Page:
Friday, July 30, 2010

A CW Fourth of July (or, Frolicks in Williamsburg, volume the fourth)

"I believe that [the 4th of July] will be celebrated by succeeding generations as the great anniversary festival...It ought to be celebrated by pomp and parade, with shows, games, sports, guns, bells, bonfires, and illuminations from one end of this continent to the other."
John Adams

Despite the apparent anachronism, the Fourth of July celebrations at Colonial Williamsburg are particularly well-suited to the time, the place, and the spirit of the holiday. We’ve spent some Fourth of Julys in unique places (the most memorable being at the Boston Pops Esplanade and in Canada (yes, Canada) on Prince Edward Island). But the entire family agreed that this was by far and away the best and most unforgettable July fourth experience we’ve ever had.

The Williamsburg Fourth begins with the morning Salute to the States. A line of canons are positioned in a row behind the courthouse, each with its own firing team. Promptly at ten, the Fifes and Drums come marching in, their unique and spirited sound saturating the air and infecting the crowd with the tension of anticipation and a celebratory mood.

Following them are thirteen men carrying flags representing each of the colonies who fought for independence. As each flag is presented, the Fifes and Drums play a tune significant to each colony, and members of the crowd cheer when their state is announced and a canon is fired.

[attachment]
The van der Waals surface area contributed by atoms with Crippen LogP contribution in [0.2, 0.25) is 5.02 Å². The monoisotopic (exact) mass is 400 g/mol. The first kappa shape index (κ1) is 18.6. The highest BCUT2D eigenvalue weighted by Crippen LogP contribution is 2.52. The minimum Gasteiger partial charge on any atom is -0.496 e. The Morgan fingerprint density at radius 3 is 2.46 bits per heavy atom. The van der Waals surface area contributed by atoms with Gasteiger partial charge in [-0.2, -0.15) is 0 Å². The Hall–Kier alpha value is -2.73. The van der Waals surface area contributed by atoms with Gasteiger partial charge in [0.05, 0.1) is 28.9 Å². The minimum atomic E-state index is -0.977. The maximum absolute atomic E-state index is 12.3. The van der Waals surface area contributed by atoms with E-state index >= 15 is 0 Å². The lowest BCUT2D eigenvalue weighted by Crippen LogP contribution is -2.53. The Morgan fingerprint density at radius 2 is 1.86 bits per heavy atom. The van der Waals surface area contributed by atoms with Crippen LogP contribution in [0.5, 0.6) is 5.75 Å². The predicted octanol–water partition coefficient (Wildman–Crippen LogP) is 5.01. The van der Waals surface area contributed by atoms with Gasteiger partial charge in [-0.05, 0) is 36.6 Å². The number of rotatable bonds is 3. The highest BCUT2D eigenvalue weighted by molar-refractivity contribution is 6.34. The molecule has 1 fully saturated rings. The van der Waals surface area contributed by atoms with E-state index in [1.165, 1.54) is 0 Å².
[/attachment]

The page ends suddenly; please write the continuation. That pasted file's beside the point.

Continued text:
We were the only family who raised a huzzah for Connecticut, but Virginia predictably initiated a deafening round of cheers as “The World Turned Upside Down” serenaded the crowd and a volley of canon fire clouded the air with smoke so picturesque that it was easy to feel transported 234 years back in time.

An hour later, Duke of Gloucester Street became a literal sea of people. In all our visits to CW at various times of the year, we’ve never seen anything like it as bobbing heads stretched from sidewalk to sidewalk, gathered from the Capitol gates to what easily amounted to a quarter of a mile down DOG Street. The semi-circle in front of the Capitol was left open, its perimeter held by half a dozen CW interpreters representing all different walks of American life. Two men emerged onto the balcony and began reading the Declaration of Independence.

The interpreters took it in turn on the ground to chime in with each of the listed grievances, and periodic applause and cheers arose from the assembled listeners who could not fail to be inspired by and proud of the sentiments being proclaimed.

A Fifes and Drums concert behind the courthouse entertained the field-full of picnickers as darkness fell. The Junior Corps performed first, under the leadership of Amy Miller; they were followed by the Senior Corps, directed by Lance Pedigo. The skill and precision of these young musicians is really something and it always sets the goosebumps rising. As the senior group neared the end of their final tune, the fireworks began. Ten minutes of smaller fireworks served as an introduction of sorts to two spectacular finale displays that cheerfully yet eerily illuminated the historic buildings beneath. John Adams, needless to say, would have been proud.

1 comment:

lahbluebonnet said...

Great memories! We always have fun at CW on the 4th of July! You'll have to share about your 4th at Prince William Island. I've always wanted to visit Anne of Green Gables!